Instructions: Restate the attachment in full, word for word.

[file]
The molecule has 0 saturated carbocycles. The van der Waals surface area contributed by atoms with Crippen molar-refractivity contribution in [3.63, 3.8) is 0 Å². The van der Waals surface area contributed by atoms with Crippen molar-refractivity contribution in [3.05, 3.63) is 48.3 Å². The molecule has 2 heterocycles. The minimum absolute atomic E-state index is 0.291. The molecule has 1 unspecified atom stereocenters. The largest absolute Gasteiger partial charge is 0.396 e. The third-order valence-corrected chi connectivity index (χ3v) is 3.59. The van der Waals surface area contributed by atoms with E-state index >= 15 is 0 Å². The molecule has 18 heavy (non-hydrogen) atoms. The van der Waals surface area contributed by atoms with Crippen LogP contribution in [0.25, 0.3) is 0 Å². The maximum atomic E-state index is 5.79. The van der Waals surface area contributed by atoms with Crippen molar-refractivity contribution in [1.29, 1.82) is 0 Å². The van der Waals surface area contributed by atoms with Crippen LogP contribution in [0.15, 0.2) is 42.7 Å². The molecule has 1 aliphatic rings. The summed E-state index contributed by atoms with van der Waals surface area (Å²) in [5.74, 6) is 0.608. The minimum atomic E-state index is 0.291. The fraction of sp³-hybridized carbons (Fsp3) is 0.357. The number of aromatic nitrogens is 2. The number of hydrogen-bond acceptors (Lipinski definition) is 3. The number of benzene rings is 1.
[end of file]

The molecule has 0 saturated carbocycles. The van der Waals surface area contributed by atoms with Crippen molar-refractivity contribution in [3.63, 3.8) is 0 Å². The van der Waals surface area contributed by atoms with Crippen molar-refractivity contribution in [3.05, 3.63) is 48.3 Å². The molecule has 2 heterocycles. The minimum absolute atomic E-state index is 0.291. The molecule has 1 unspecified atom stereocenters. The largest absolute Gasteiger partial charge is 0.396 e. The third-order valence-corrected chi connectivity index (χ3v) is 3.59. The van der Waals surface area contributed by atoms with E-state index >= 15 is 0 Å². The molecule has 18 heavy (non-hydrogen) atoms. The van der Waals surface area contributed by atoms with Crippen LogP contribution in [0.25, 0.3) is 0 Å². The maximum atomic E-state index is 5.79. The van der Waals surface area contributed by atoms with Crippen molar-refractivity contribution in [1.29, 1.82) is 0 Å². The van der Waals surface area contributed by atoms with Crippen LogP contribution in [0.15, 0.2) is 42.7 Å². The molecule has 1 aliphatic rings. The summed E-state index contributed by atoms with van der Waals surface area (Å²) in [5.74, 6) is 0.608. The minimum atomic E-state index is 0.291. The fraction of sp³-hybridized carbons (Fsp3) is 0.357. The number of aromatic nitrogens is 2. The number of hydrogen-bond acceptors (Lipinski definition) is 3. The number of benzene rings is 1.